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The European Central Bank will release its latest monetary policy decision tomorrow, and it’s likely to take some action to keep the financial system afloat for at least the next few month or so.A flurry of headlines recently suggest that EU leaders are working on some kind of grand plan to bring Spanish and Italian borrowing costs under control, but the time frame for such a project remains unclear.
Even so, our friend and Chief Europe Strategist at Trend Macrolytics tells us, there’s reason to believe that the ECB is not far from embarking on a sequence of measures that will ultimately renew faith in struggling sovereigns like Italy and Spain.
In particular, Draghi could announce that he wants all sovereign bond yields to converge to within 300-400 basis points (this number could vary) of the benchmark yields, those on German bunds. In other words, Draghi would announce the ECB’s intent to buy as many Spanish and Italian bonds as it would take to bring borrowing costs for both sovereigns closer together.
This would eliminate the disparity between German borrowing costs—at record lows—and Spanish and Italian borrowing costs, which are spiraling out of control. Adopting stronger crisis-fighting measures is currently to the detriment of the German, French, and other Northern European governments because those countries can borrow with unprecedented ease. This, then, is a barrier to progress across the pond.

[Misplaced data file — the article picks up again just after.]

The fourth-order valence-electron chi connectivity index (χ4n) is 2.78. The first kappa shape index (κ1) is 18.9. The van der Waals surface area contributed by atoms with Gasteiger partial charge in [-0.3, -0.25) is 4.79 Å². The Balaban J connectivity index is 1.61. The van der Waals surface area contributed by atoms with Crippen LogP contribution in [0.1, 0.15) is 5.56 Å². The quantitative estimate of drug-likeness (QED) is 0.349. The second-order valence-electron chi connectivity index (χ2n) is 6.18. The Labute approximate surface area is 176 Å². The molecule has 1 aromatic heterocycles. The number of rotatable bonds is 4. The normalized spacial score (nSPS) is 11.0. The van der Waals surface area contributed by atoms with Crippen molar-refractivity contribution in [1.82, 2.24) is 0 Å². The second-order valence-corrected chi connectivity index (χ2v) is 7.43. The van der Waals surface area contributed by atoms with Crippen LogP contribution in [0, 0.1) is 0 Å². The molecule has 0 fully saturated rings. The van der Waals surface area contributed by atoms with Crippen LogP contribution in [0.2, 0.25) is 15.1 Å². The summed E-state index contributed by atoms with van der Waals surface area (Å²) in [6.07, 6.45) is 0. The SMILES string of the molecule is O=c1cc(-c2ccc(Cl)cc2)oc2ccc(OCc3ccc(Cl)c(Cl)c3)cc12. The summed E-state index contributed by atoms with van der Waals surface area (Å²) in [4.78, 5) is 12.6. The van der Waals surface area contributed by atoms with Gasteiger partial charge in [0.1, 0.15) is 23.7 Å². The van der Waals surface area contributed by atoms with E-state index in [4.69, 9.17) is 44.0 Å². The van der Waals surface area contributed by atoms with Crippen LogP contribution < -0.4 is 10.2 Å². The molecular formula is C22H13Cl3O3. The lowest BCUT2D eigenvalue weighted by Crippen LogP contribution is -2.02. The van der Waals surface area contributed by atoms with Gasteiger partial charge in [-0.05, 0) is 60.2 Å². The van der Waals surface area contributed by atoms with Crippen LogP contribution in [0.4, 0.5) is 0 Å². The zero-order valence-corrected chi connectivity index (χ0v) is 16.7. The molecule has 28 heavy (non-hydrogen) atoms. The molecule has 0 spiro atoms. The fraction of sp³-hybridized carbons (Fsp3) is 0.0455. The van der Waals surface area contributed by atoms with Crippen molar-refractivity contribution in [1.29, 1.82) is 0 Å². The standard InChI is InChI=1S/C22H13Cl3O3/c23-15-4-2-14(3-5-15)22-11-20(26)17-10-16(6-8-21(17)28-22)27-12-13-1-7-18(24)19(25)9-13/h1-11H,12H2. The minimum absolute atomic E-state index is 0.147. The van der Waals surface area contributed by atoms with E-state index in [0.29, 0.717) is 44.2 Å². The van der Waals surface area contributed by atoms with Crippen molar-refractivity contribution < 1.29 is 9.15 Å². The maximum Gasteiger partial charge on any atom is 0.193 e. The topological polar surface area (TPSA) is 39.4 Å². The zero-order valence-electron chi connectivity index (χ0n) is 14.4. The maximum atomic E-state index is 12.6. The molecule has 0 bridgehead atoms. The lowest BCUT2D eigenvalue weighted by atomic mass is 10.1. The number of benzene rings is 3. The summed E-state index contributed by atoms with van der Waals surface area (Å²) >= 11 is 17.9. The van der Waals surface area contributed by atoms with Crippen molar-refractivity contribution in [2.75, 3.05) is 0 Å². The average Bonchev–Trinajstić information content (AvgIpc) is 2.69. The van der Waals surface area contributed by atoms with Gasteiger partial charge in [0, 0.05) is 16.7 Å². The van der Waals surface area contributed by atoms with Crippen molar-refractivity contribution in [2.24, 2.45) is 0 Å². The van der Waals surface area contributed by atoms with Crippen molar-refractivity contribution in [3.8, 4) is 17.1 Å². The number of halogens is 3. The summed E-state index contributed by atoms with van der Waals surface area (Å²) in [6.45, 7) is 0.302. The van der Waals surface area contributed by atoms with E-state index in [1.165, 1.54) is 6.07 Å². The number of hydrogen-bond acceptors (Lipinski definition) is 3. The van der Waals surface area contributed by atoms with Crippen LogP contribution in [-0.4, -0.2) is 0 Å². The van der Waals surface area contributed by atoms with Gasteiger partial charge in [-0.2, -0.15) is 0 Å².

ECB yield targeting would remove this roadblock, Roche Kelly reasoned. Germany and France would no longer have reason to oppose at least partial debt mutualization in eurobonds, diminishing tensions in financial markets.
Essentially, the ECB could single-handedly resolve the financial tensions of the crisis. Such actions are arguably within the central bank’s power, and a likely return to its bond-buying program is a strong step in the direction of yield targeting.
That said, Roche Kelly noted that the ECB will probably wait to do this until EU leaders have made more concessions that will resolve the lack of political, economic, and fiscal union in the eurozone. Those developments are key to making sure growth returns to the region.
We have one important problem with this plan: timing.
Germany has largely been able to avoid the ill effects of the crisis, with low unemployment and only a slight hit to GDP growth. Should the economic situation there deteriorate, however, that could ultimately be reflected in German yields. High yields converging could still lead to eurobonds, but doubts about the viability of all European sovereign debt would prolong the crisis.
Admittedly, the German economy might be able to carry the weight of Europe. However, rising yields on German bunds late last year suggested that Germany might not be quite as safe as investors would like to believe.